by CNN from https://kvia.com
MISSOULA, Montana (Missoulian) — A group of 24 women packed their motorcycles, zipped up their jackets and revved their engines Wednesday before heading out on Day 5 of their three-week cross-country journey celebrating women’s right to vote.
The Suffragists Centennial Motorcycle Ride was originally scheduled for 2020 in honor of the centennial of the 19th Amendment, but it had to be postponed for a year due to the COVID-19 pandemic.
“I thought, what better way to celebrate women’s freedom than the emblem of freedom, of freedom on a motorcycle, because that’s what it’s done for me,” said event organizer Alisa Clickenger of North Carolina. “That’s what it’s done for all of these other women.”
Clickenger began riding motorcycles nearly 25 years ago while in the midst of a divorce. She described herself as a shy housewife prior to finding her community through motorcycling, which ultimately changed her life.
Now, she is a best-selling author and founder of Women’s Motorcycle Tours and the Women’s Motorcycle Conferences.
“Motorcycling helped me grow into who I am,” Clickenger said. “I want to encourage other women to learn and grow and expand outside of their self-perceived limitations.”
She began planning the ride about three years ago to celebrate a century of the 19th Amendment, which granted white women the right to vote through the work of activists in the women’s suffrage movement between the late 19th and early 20th centuries. It took more than four decades for all women to achieve voting equality in the United States.
Montana ratified the amendment in August 1919, and was one of the earliest states to do so.
The ride began at the end of July in Portland, Oregon, and will snake its way across the country, stopping in places like Sturgis, South Dakota, and Knoxville, Tennessee, before ending in Arlington, Virginia, for the Women’s Motorcycle Festival and Conference.
Most of the women are retired, which Clickenger speculates is due to the long-term time commitment of the ride. But they range in experience, and for many this is their first cross-country trek.
A unique element to the group is the variety of bikes that the women are riding. They range from two- to three-wheelers, and makes and models from brands like Harley Davidson, Suzuki, Honda and Ducati.
“This is not about any one brand, any one style of bike, this is about women coming together to support each other and celebrate the women that have fought for our ability to be here,’” said Wendy Crockett, a ride leader for the group.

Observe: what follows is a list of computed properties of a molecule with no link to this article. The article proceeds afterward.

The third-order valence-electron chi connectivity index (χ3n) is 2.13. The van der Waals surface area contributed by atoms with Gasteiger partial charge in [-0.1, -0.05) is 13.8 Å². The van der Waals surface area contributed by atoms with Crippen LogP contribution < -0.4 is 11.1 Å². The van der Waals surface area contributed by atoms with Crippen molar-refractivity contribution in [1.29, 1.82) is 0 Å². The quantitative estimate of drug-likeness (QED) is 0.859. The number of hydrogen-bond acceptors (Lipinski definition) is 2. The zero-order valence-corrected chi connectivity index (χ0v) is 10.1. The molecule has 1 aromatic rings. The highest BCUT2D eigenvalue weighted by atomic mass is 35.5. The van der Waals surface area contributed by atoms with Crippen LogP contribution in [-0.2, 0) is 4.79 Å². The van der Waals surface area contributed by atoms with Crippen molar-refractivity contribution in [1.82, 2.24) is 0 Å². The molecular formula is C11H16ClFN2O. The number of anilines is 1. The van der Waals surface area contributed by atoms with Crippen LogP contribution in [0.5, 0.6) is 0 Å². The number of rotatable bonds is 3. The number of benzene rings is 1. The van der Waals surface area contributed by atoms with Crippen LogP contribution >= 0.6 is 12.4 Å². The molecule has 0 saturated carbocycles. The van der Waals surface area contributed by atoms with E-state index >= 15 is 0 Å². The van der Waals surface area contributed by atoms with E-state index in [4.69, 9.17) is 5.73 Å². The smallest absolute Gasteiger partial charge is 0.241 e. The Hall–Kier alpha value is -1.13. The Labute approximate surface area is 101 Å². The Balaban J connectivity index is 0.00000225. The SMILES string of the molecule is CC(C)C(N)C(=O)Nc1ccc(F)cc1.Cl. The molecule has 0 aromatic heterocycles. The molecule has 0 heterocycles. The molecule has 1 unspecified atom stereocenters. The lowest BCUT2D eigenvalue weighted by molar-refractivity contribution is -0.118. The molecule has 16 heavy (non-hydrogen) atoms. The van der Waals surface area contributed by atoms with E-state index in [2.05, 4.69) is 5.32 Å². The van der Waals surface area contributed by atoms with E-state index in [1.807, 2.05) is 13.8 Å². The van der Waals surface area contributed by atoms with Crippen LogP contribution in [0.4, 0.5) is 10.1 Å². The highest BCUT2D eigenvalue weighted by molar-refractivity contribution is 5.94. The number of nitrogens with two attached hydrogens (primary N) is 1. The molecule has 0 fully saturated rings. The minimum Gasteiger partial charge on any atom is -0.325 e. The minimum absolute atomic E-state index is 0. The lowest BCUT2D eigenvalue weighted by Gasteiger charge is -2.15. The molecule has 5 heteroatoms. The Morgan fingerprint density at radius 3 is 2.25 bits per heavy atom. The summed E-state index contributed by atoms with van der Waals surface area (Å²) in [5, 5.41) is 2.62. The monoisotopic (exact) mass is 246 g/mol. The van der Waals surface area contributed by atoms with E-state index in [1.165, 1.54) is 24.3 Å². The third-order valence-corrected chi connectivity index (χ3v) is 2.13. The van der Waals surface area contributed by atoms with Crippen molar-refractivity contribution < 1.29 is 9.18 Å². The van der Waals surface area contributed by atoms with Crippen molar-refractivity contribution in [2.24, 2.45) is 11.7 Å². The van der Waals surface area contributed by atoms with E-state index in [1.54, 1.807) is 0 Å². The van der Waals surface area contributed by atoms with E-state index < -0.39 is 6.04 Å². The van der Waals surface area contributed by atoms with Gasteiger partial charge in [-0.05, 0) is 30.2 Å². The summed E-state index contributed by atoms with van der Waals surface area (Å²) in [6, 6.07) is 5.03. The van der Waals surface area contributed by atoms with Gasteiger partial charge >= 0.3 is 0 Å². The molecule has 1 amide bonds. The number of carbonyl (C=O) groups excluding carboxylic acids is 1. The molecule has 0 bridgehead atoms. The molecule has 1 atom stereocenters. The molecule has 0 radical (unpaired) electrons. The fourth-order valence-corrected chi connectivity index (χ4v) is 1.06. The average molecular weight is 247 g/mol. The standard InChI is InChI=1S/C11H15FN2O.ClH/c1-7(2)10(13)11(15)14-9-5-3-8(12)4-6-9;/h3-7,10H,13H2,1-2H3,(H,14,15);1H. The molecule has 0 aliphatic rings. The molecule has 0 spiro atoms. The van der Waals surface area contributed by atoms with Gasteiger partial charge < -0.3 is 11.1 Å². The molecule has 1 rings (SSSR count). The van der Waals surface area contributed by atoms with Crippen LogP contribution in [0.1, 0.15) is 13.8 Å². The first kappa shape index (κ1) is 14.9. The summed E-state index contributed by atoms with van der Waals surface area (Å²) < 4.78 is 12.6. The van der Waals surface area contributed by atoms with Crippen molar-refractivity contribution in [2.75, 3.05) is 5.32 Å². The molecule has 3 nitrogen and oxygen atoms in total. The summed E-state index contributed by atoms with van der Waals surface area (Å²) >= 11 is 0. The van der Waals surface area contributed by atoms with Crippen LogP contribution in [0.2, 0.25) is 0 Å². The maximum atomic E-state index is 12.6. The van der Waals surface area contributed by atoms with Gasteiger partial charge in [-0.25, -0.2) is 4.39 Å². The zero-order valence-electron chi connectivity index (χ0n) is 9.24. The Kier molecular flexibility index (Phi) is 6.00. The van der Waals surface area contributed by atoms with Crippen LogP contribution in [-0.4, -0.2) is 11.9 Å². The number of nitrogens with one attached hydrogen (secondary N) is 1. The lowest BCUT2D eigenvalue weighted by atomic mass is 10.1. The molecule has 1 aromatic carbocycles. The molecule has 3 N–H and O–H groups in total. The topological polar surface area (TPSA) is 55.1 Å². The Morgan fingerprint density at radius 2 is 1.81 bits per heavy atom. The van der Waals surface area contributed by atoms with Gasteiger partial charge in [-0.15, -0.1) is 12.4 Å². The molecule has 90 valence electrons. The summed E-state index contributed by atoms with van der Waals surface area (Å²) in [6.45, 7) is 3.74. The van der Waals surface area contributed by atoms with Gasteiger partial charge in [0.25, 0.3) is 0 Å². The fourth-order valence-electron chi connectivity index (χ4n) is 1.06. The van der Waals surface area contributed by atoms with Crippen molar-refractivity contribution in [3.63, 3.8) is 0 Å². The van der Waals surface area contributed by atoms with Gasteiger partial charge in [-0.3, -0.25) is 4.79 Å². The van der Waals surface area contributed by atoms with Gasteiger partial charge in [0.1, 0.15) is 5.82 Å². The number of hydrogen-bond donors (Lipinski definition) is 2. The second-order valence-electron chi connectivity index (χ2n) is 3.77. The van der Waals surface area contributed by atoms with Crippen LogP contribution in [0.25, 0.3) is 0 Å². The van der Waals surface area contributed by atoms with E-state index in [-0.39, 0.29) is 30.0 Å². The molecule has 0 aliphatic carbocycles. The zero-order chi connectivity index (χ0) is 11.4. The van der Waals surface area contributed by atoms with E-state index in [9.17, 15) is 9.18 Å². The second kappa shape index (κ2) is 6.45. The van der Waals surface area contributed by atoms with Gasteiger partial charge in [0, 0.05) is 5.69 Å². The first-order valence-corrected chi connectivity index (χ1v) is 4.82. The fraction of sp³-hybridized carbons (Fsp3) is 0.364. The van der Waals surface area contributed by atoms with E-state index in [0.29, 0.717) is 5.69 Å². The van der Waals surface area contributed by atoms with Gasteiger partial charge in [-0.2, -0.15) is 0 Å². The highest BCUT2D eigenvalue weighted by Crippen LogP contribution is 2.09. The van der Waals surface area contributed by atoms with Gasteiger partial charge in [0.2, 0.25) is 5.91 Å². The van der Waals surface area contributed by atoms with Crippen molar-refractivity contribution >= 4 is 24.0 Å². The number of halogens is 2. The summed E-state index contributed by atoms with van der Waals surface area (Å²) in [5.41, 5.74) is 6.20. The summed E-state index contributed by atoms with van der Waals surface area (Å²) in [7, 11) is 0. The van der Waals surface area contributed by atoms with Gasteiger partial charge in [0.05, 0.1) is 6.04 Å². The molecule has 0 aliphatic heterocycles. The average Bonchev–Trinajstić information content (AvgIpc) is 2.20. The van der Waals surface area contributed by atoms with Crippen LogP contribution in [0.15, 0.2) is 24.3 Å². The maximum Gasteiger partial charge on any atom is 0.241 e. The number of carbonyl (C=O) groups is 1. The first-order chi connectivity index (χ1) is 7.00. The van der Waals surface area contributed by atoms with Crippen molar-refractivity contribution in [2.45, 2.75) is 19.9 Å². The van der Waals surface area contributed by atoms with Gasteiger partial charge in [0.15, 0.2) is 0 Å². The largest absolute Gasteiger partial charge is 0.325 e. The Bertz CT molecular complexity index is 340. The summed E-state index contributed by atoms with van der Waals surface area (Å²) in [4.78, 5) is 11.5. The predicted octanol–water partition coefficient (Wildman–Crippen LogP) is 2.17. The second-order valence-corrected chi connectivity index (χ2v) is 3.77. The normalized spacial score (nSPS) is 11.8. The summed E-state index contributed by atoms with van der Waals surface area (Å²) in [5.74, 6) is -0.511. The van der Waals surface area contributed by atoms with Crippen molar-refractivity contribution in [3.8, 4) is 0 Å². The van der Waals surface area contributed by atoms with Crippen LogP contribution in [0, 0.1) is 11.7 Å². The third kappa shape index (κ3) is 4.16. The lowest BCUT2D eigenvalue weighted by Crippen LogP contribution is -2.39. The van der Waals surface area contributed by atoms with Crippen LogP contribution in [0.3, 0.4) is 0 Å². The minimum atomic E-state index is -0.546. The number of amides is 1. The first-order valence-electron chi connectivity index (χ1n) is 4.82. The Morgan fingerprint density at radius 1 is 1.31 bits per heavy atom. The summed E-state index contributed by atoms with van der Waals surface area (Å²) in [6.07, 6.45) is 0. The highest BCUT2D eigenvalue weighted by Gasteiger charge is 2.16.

The opportunity to travel the country on a motorcycle with a group of women wasn’t one Crockett could pass up.
“In the course of my long-distance riding I’ve seen every amazing road this country has to offer,” Crockett said. “It’s very exciting to show it to a whole new group of ladies, but it’s also really exciting to help empower women to get out on the road and maybe step out of their comfort zone a little bit.”
Crockett is a certified motorcycle mechanic who lives in South Dakota. She was also the first woman ever to win the Iron Butt Rally, an 11-day, 11,000-mile endurance ride. Most recently, she’s completed the same rally by riding 13,600 miles in the same period of time.
As ride leader, Crockett ensures that her group makes it safely between stops and takes them to cool locations along the way.
“We cater each day to what they like so they have the vacation of a lifetime,” she said.
The ride is meaningful to Crockett, because it recognizes the people who she considers the “real trailblazers,” and ultimately made it possible for women like her to legally wear pants and ride motorcycles.
“We do some really cool, interesting, big things, but the strength of the women that fought for those levels of basic freedom is just really incredible,” Crockett said.
Crockett continues to break barriers for women who may not feel comfortable in the motorcycle community and hopes to provide more opportunities for her daughter as well.
“By the time she’s ready to ride on her own bike, hopefully it is nothing that even occurs to anybody that it is unique that a woman’s on a bike and she is just another rider,” Crockett said. “It’s perfectly normal for her to wear a princess dress and wrench on her own bike.”
Crockett’s daughter will join the group, riding in a sidecar, when they pass through Sturgis.
So far, the ride has been very hot but an overwhelming success, Crockett and Clickenger said. They climbed Lolo Pass before arriving in Missoula to rest on Tuesday evening after nearly 200 miles in the saddle.
They also ventured over to the Jeannette Rankin Peace Center for an event that same evening.
“We were really looking forward to the visit at the Rankin Center because she was one of the early suffragists,” Clickenger said.
Betsy Mulligan-Dague, the former executive director of the Jeannette Rankin Peace Center, joined the group on Wednesday to ride across the country.
On Wednesday, the group took off early in the morning to beat the heat and headed for Butte.
Above all else, Clickenger hopes that the event will empower more women to ride motorcycles and find their own personal freedom.
“There is so much more beyond what society tells us we should, or can, be,” Clickenger said.